Purchase this article with an account.
Marina Mesquida, David A Copland, Philippa J P Lait, Victor Llorens, Maite Sainz De La Maza, Alfredo Adan Civera, Andrew D Dick, Richard W J Lee, Blanca Molins; In vitro effects of IL-6 and IL-6R blockade on the blood-retinal barrier. Invest. Ophthalmol. Vis. Sci. 2017;58(8):5728.
Download citation file:
© ARVO (1962-2015); The Authors (2016-present)
Macular edema (ME) is a leading cause of visual loss in uveitis patients. The pathogenesis of uveitic ME includes disruption of the blood-retinal barrier (BRB). IL-6 is a pro-inflammatory cytokine that has been implicated in ME pathogenesis, and clinical cohort studies showed that IL-6R blockade may be beneficial in the treatment of uveitic ME. The aim of this study was to interrogate the effect of IL-6 and its blockade with the IL-6R inhibitor tocilizumab (TCZ) on the barrier properties of an in vitro model of the inner and outer BRB.
The paracellular permeability of human retinal pigment epithelial cell (ARPE-19) and human retinal microvascular endothelial cell (HRMEC) monolayers was assessed by measuring the passive permeation of 40 kDa FITC-dextran across confluent cells grown on transwell filters. At day 19 cells were treated with IL-6 (200, 400 ng/mL) for 48h. In some cases TCZ (200 ng/mL) was added at day 20. At day 21, FITC-dextran was added to the apical compartment of the chamber and samples from the basal medium were collected 120 min later. Transepithelial/endothelial electrical resistance (TEER) was also measured in both cell monolayers grown on filters.The distribution of the tight junction (TJ) protein ZO-1 in ARPE-19 and HRMEC monolayers was then examined by immunofluorescence. Cells grown on coverslips were incubated with or without IL-6 (200 ng/ml or 400 ng/ml) for 48 hours. When indicated, TCZ was added 24h after IL-6 stimulation. Then cells were fixed and immunolabeled with anti-ZO-1 and imaged by confocal microscopy.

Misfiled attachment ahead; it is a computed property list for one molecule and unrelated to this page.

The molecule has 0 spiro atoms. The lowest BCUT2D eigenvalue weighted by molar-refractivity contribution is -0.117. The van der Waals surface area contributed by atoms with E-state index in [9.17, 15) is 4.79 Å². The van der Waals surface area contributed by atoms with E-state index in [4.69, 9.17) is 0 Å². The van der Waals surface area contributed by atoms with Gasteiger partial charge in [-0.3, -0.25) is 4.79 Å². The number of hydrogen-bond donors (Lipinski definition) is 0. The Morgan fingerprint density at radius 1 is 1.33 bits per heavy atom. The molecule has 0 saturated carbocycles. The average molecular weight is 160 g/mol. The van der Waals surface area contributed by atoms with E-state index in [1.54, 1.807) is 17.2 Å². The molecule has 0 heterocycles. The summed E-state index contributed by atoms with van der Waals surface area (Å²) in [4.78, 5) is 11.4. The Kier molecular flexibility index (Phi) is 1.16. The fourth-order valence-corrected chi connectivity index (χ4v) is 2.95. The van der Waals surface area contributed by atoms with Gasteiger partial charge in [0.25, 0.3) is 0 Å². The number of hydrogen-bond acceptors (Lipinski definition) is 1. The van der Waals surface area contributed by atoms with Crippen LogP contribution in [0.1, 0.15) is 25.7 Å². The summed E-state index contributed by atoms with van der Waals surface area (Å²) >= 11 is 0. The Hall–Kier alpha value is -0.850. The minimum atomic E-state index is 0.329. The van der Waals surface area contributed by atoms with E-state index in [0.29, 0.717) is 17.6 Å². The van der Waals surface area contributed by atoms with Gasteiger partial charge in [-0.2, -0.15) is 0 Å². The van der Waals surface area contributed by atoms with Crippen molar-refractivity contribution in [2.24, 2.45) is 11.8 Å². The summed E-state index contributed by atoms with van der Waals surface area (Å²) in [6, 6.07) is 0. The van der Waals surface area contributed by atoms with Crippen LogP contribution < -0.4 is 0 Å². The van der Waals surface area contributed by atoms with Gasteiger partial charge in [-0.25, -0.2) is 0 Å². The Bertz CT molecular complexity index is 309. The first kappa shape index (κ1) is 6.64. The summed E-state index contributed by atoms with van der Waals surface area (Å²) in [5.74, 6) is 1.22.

Treatment with IL-6 for 48h significantly increased the diffusion rate of FITC-dextran and decreased TEER in both ARPE-19 cells and HRMEC compared to untreated cells. TCZ restored the diffusion rate of FITC-dextran and TEER in IL-6-treated cells to the level observed in untreated cells. Immunofluorescence showed a normal distribution of ZO-1 in untreated ARPE-19 and HRMEC monolayers, although ZO-1 expression was markedly disrupted following exposure to IL-6 for 2 days. TCZ restored ZO-1 distribution in IL-6-treated cells.
These in vitro data support the hypothesis that IL-6 disrupts the BRB and contributes to the pathogenesis of ME. IL-6-induced disrupted ZO-1 expression was accompanied by an increase in paracellular permeability, and decreased TEER of ARPE-19 and HRMEC monolayers, whereas TCZ restored IL-6-induced BRB breakdown.
This is an abstract that was submitted for the 2017 ARVO Annual Meeting, held in Baltimore, MD, May 7-11, 2017.
This PDF is available to Subscribers Only